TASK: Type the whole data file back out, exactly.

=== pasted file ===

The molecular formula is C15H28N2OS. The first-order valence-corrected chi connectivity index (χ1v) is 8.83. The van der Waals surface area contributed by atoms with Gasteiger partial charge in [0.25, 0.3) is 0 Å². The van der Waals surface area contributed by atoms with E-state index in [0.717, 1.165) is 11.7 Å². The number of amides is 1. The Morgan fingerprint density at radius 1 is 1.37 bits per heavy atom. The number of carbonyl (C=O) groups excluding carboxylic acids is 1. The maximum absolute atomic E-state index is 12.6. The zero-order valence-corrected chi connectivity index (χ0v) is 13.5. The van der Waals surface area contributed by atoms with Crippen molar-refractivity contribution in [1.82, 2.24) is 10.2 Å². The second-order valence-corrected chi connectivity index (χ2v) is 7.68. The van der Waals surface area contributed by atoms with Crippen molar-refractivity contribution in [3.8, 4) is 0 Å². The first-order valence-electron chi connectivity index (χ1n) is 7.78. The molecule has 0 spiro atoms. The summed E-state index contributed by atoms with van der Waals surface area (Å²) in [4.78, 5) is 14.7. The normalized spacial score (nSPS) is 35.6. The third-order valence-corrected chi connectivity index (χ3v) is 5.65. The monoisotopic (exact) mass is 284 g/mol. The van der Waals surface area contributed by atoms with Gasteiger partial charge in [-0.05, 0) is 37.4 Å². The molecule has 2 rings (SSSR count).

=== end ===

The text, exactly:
The molecular formula is C15H28N2OS. The first-order valence-corrected chi connectivity index (χ1v) is 8.83. The van der Waals surface area contributed by atoms with Gasteiger partial charge in [0.25, 0.3) is 0 Å². The van der Waals surface area contributed by atoms with E-state index in [0.717, 1.165) is 11.7 Å². The number of amides is 1. The Morgan fingerprint density at radius 1 is 1.37 bits per heavy atom. The number of carbonyl (C=O) groups excluding carboxylic acids is 1. The maximum absolute atomic E-state index is 12.6. The zero-order valence-corrected chi connectivity index (χ0v) is 13.5. The van der Waals surface area contributed by atoms with Crippen molar-refractivity contribution in [1.82, 2.24) is 10.2 Å². The second-order valence-corrected chi connectivity index (χ2v) is 7.68. The van der Waals surface area contributed by atoms with Crippen molar-refractivity contribution in [3.8, 4) is 0 Å². The first-order valence-electron chi connectivity index (χ1n) is 7.78. The molecule has 0 spiro atoms. The summed E-state index contributed by atoms with van der Waals surface area (Å²) in [4.78, 5) is 14.7. The normalized spacial score (nSPS) is 35.6. The third-order valence-corrected chi connectivity index (χ3v) is 5.65. The monoisotopic (exact) mass is 284 g/mol. The van der Waals surface area contributed by atoms with Gasteiger partial charge in [-0.05, 0) is 37.4 Å². The molecule has 2 rings (SSSR count).